Ask any retoucher what their number one arch nemesis is and they’ll probably say “Banding”!
You know them, those curving lines separating each band of color as the tones go from light to dark. These bands are caused when each step in color stands there screaming for attention. They taunt us while we endlessly work to chase them away.
Kind of like this:
Recently I was working on a series of images for a luxury lifestyle brand. The final step in working on these files was to give them a cool color treatment. Two of the images were very similar shots of the model, Amanda, in a kitchen setting. After applying the vignetting and color grading to these images the bands above popped up saying “Hi there!”.
Here’s where many retouchers would say, “Should have been working in 16 bits from the start!” But alas here we were, right at the final step when we’re getting bitten by that 8 bit banding bug. Too late for such a simple fix, right?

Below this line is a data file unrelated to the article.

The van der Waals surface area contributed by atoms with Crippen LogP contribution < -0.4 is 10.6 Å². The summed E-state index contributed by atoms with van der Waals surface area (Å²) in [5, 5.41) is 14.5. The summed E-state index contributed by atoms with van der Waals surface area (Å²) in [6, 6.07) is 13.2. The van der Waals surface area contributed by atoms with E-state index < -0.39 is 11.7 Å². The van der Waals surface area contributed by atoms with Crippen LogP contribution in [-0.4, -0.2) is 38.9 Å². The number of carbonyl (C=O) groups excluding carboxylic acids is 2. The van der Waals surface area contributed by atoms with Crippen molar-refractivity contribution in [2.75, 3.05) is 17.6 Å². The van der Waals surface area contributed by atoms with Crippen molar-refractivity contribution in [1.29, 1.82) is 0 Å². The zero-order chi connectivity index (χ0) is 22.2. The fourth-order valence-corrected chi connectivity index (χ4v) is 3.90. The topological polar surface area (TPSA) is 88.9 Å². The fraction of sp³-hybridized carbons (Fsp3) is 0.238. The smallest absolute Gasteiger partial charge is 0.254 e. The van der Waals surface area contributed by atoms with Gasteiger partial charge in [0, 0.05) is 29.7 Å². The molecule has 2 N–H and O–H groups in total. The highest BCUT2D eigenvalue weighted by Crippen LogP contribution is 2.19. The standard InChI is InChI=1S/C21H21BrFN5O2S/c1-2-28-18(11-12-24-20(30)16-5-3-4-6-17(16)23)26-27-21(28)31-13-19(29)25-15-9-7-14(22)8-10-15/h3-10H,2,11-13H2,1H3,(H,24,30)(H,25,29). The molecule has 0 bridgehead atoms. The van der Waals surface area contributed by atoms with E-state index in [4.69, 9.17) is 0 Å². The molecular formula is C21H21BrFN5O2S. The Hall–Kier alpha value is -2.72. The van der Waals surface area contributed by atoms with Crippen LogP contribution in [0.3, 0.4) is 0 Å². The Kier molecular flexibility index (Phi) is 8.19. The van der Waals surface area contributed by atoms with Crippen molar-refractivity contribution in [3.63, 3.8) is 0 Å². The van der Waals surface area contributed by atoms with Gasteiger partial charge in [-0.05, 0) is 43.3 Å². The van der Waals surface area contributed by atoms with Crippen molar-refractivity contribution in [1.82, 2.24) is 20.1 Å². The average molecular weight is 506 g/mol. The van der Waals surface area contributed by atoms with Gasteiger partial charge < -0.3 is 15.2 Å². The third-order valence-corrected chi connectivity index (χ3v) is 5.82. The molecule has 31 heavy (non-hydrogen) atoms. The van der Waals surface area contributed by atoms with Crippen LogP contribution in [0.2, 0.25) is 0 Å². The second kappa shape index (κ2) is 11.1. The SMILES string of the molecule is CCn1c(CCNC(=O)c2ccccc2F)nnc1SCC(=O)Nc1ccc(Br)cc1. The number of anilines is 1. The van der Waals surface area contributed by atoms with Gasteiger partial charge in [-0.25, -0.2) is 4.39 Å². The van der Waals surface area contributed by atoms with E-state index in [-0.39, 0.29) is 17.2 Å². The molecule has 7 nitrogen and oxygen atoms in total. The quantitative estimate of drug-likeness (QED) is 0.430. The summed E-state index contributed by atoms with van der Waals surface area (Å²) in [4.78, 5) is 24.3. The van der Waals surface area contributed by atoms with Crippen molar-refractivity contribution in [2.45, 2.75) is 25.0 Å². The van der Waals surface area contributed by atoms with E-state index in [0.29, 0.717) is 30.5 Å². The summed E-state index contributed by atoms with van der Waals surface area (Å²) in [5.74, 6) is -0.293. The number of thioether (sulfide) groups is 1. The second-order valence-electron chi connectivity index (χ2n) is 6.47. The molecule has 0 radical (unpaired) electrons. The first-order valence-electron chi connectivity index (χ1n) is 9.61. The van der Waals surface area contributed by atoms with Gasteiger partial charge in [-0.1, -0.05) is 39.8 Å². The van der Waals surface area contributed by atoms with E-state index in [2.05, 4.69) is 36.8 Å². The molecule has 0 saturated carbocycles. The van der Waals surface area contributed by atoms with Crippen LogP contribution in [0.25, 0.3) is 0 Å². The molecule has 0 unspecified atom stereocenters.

You see that was when I remembered a tip from one of my retoucher friends, Carolyn Winslow. While most folks would say it’s too late to gain anything by converting the file from 8 bits to 16 bits per channel Carolyn had shown me this very cool trick that saved the day.
So I took my layered file, complete with all the adjustment and vignetting layers and converted it from 8 bits to 16 bits. At first there was no difference. Zooming into a 100% view gave me a nice smooth image, but any other view brought back those vicious bands.
But then I flattened the file and Voila! the bands disappeared, vanquished by the coolest, easiest trick of all.
This coolness works because as Photoshop converts the file from 8 bits per channel to 16 bits it adds just enough dithering to break up those bands. But while we’re looking at the layered file Photoshop still gets hung up in the way it draws the image on the screen. Flattening the image completes the process and makes it much easier for Photoshop to reveal the nice smooth gradations we wanted all along.
With the bands gone we can convert the image back to 8 bits if we want, safe in the knowledge that our enemy, the evil bands, have been vanquished once and for all.